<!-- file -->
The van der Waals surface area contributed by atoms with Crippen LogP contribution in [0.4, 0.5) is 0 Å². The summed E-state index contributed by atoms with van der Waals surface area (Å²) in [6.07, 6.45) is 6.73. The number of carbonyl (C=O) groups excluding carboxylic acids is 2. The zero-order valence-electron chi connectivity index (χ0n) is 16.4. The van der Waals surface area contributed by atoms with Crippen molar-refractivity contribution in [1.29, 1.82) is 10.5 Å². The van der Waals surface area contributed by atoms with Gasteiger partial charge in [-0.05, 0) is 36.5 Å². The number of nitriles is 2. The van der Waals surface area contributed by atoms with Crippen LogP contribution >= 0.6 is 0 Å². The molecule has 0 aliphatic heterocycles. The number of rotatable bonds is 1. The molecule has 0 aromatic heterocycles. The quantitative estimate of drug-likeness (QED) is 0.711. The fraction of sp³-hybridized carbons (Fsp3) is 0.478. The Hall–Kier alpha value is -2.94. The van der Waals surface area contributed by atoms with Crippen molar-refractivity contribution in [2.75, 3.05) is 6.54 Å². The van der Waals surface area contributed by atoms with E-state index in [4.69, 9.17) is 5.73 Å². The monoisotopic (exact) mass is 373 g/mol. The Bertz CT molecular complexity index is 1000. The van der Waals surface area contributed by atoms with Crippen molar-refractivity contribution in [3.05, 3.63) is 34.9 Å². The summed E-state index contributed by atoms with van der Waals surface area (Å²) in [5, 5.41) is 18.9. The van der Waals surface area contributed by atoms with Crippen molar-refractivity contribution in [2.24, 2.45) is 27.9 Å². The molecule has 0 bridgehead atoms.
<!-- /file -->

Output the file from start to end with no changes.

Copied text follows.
The van der Waals surface area contributed by atoms with Crippen LogP contribution in [0.4, 0.5) is 0 Å². The summed E-state index contributed by atoms with van der Waals surface area (Å²) in [6.07, 6.45) is 6.73. The number of carbonyl (C=O) groups excluding carboxylic acids is 2. The zero-order valence-electron chi connectivity index (χ0n) is 16.4. The van der Waals surface area contributed by atoms with Crippen molar-refractivity contribution in [1.29, 1.82) is 10.5 Å². The van der Waals surface area contributed by atoms with Gasteiger partial charge in [-0.05, 0) is 36.5 Å². The number of nitriles is 2. The van der Waals surface area contributed by atoms with Crippen LogP contribution >= 0.6 is 0 Å². The molecule has 0 aliphatic heterocycles. The number of rotatable bonds is 1. The molecule has 0 aromatic heterocycles. The quantitative estimate of drug-likeness (QED) is 0.711. The fraction of sp³-hybridized carbons (Fsp3) is 0.478. The Hall–Kier alpha value is -2.94. The van der Waals surface area contributed by atoms with Crippen molar-refractivity contribution in [2.75, 3.05) is 6.54 Å². The van der Waals surface area contributed by atoms with E-state index in [4.69, 9.17) is 5.73 Å². The monoisotopic (exact) mass is 373 g/mol. The Bertz CT molecular complexity index is 1000. The van der Waals surface area contributed by atoms with Crippen molar-refractivity contribution in [3.05, 3.63) is 34.9 Å². The summed E-state index contributed by atoms with van der Waals surface area (Å²) in [5, 5.41) is 18.9. The van der Waals surface area contributed by atoms with Crippen molar-refractivity contribution in [2.24, 2.45) is 27.9 Å². The molecule has 0 bridgehead atoms.